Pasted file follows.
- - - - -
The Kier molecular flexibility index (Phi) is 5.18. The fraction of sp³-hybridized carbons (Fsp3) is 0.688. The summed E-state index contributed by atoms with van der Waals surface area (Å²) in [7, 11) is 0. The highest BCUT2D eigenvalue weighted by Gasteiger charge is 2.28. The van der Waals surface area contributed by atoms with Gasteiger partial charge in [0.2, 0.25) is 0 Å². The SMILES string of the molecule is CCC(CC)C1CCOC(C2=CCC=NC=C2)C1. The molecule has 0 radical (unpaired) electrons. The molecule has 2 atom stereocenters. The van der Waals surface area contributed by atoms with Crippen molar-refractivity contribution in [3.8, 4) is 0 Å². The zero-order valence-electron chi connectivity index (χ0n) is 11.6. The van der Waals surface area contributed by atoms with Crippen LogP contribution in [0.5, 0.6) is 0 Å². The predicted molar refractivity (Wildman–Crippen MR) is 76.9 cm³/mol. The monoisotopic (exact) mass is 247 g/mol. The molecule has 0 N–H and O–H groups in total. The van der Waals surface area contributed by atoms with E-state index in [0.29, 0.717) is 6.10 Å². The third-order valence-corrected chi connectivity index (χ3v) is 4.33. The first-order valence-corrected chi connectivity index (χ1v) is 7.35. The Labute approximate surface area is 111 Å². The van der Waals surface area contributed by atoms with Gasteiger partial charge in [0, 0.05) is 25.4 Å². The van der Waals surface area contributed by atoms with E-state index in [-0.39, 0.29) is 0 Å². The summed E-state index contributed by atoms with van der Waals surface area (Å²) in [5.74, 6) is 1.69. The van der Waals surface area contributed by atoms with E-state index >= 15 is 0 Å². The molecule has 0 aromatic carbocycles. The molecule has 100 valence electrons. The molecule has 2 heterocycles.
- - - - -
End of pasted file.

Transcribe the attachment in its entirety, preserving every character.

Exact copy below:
The Kier molecular flexibility index (Phi) is 5.18. The fraction of sp³-hybridized carbons (Fsp3) is 0.688. The summed E-state index contributed by atoms with van der Waals surface area (Å²) in [7, 11) is 0. The highest BCUT2D eigenvalue weighted by Gasteiger charge is 2.28. The van der Waals surface area contributed by atoms with Gasteiger partial charge in [0.2, 0.25) is 0 Å². The SMILES string of the molecule is CCC(CC)C1CCOC(C2=CCC=NC=C2)C1. The molecule has 0 radical (unpaired) electrons. The molecule has 2 atom stereocenters. The van der Waals surface area contributed by atoms with Crippen molar-refractivity contribution in [3.8, 4) is 0 Å². The zero-order valence-electron chi connectivity index (χ0n) is 11.6. The van der Waals surface area contributed by atoms with Crippen LogP contribution in [0.5, 0.6) is 0 Å². The predicted molar refractivity (Wildman–Crippen MR) is 76.9 cm³/mol. The monoisotopic (exact) mass is 247 g/mol. The molecule has 0 N–H and O–H groups in total. The van der Waals surface area contributed by atoms with E-state index in [0.29, 0.717) is 6.10 Å². The third-order valence-corrected chi connectivity index (χ3v) is 4.33. The first-order valence-corrected chi connectivity index (χ1v) is 7.35. The Labute approximate surface area is 111 Å². The van der Waals surface area contributed by atoms with Gasteiger partial charge in [0, 0.05) is 25.4 Å². The van der Waals surface area contributed by atoms with E-state index in [-0.39, 0.29) is 0 Å². The summed E-state index contributed by atoms with van der Waals surface area (Å²) in [5.74, 6) is 1.69. The van der Waals surface area contributed by atoms with E-state index >= 15 is 0 Å². The molecule has 0 aromatic carbocycles. The molecule has 100 valence electrons. The molecule has 2 heterocycles.